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IES Las Encinas 2º de ESO Proyecto Bilingüe

UNIT 5: ROMANTIC MUSIC

1. INTRODUCTION

2. VOCAL MUSIC

3. INSTRUMENTAL MUSIC

4. Musical nationalism in the middle of the 19th Century

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IES Las Encinas 2º de ESO Proyecto Bilingüe

BASIC VOCABULAry
To abolish: abolir.

Damper pedal: pedal sostenuto.

To evolve: evolucionar.

Filter: filtro.

Frame: marco (arpa del piano).

Hammer: martillo o macillo.

Huge: inmenso

To evoke: evocar.

To lead: llevar a

Marriage: matrimonio.

Mature: maduro.

Poetry: poesía.

Program music: música programática.

Soft pedal: pedal izquierdo del piano.

Sources: fuentes.

Stanza: estrofa.

Towards: hacia.

To turn: volverse.

Wide: ancho.

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1. INTRODUCTION

Romantic music is a term referring to a particular

period in European music history from about 1815 to 1910.

Romanticism describes the expansion of formal

structures within a composition, making the pieces more

passionate and expressive. During this period composers

turned their attention to the expression of intense feelings

in their music and were also influenced by technological

advances, including the development of the piano and the

greater projection of the instruments of the symphony

orchestra.

Some of the main characteristic of the Romantic era are:

• Freedom in form and design; a more intense personal expression of emotion in which

fantasy and imagination play an important part.

• Emphasis on lyrical, songlike melodies that are longer, dramatic and emotional. Tempos

are more extreme and tempo rubato is common.

• Denser textures exploring a wider range of pitch, dynamics and timbres.

• Expansion of the orchestra, sometimes to huge proportions; the invention of the valve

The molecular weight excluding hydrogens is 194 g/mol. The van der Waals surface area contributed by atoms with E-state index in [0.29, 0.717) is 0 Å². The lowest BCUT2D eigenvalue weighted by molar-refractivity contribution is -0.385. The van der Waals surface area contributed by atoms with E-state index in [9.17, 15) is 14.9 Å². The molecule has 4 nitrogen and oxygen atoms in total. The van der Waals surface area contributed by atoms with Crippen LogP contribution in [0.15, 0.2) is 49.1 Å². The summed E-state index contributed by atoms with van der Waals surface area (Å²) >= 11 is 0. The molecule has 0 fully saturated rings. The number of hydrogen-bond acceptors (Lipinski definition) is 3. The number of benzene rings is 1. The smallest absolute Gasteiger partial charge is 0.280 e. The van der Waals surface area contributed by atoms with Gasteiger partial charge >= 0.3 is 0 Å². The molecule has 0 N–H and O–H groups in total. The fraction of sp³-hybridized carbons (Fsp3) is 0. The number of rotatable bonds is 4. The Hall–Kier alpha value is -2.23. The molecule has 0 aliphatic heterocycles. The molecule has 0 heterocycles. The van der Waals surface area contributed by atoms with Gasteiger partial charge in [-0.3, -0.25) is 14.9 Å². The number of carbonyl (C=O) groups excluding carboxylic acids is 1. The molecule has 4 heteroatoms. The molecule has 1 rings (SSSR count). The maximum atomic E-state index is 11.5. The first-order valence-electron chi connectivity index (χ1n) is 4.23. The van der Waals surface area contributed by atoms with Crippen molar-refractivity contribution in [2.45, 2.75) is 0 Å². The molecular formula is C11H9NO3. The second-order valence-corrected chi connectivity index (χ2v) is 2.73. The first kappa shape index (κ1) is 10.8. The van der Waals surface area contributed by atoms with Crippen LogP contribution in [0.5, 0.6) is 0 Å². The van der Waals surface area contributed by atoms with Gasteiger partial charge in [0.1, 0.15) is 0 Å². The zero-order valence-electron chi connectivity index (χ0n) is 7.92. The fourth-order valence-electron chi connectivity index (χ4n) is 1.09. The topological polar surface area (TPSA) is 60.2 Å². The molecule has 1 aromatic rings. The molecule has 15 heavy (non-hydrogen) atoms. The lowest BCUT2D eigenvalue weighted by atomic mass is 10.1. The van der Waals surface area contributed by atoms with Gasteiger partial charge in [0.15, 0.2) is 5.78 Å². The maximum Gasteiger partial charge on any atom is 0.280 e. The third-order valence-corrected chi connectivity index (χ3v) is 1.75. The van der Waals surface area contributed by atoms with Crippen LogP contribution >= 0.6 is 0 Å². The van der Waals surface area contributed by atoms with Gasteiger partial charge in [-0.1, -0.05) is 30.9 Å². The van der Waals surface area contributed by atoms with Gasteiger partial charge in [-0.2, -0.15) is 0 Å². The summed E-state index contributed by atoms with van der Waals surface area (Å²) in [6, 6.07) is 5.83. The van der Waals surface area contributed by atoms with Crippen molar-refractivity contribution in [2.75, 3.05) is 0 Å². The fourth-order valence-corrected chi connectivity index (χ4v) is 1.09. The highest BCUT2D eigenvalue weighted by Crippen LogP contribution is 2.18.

system leads to development of the brass section, whose weight and power often

dominate the texture.

• Rich variety of types of piece, from songs and short piano pieces to huge musical

compositions for orchestra.

• Music has closer links with other arts. Frecuently composers are inspired by external

sources like poems or landscapes.

• Greater technical virtuosity – especially from pianists and violinists.

• Nationalism: reaction against German influences in music by composers of other

countries (especially Russia, Bohemia and Poland).

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2. VOCAL MUSIC

2.1. THE LIED

The term lieder is the plural form of the German

word lied which means "song." The poetry forming the basis

for lieder often centers upon pastoral themes, or themes of

romantic love. Typically, lieder are arranged for a single

singer and piano. The piano helped to add more emotion

into the Romantic lieder. The accompaniment enhanced the

meaning of the text by harmonic, rhythmic, and melodic

material independent of the voice part. It also provided

harmonic and melodic support to the voice and served to

punctuate the poetic form by interludes between stanzas and

lines of the poem. Poetic structure is responsible for the musical form of a song (two basic forms

are ternary form -A B A- and strophic form -A A´ A´´…-). The composers Franz Schubert and

Robert Schumann are most closely associated with this genre of romantic music.

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2.2. ROMANTIC OPERA

Romantic opera gave more dimension to the imagination and extreme emotions. Opera

was a marriage of the arts, a musical drama, glorious songs, costume and orchestral music.

-Italy

Gioacchino Rossini initiated the Romantic

period in the Italian opera. His reputation still survives

today through his Barber of Seville. He was one of the

earlier composers of bel canto. The bel canto opera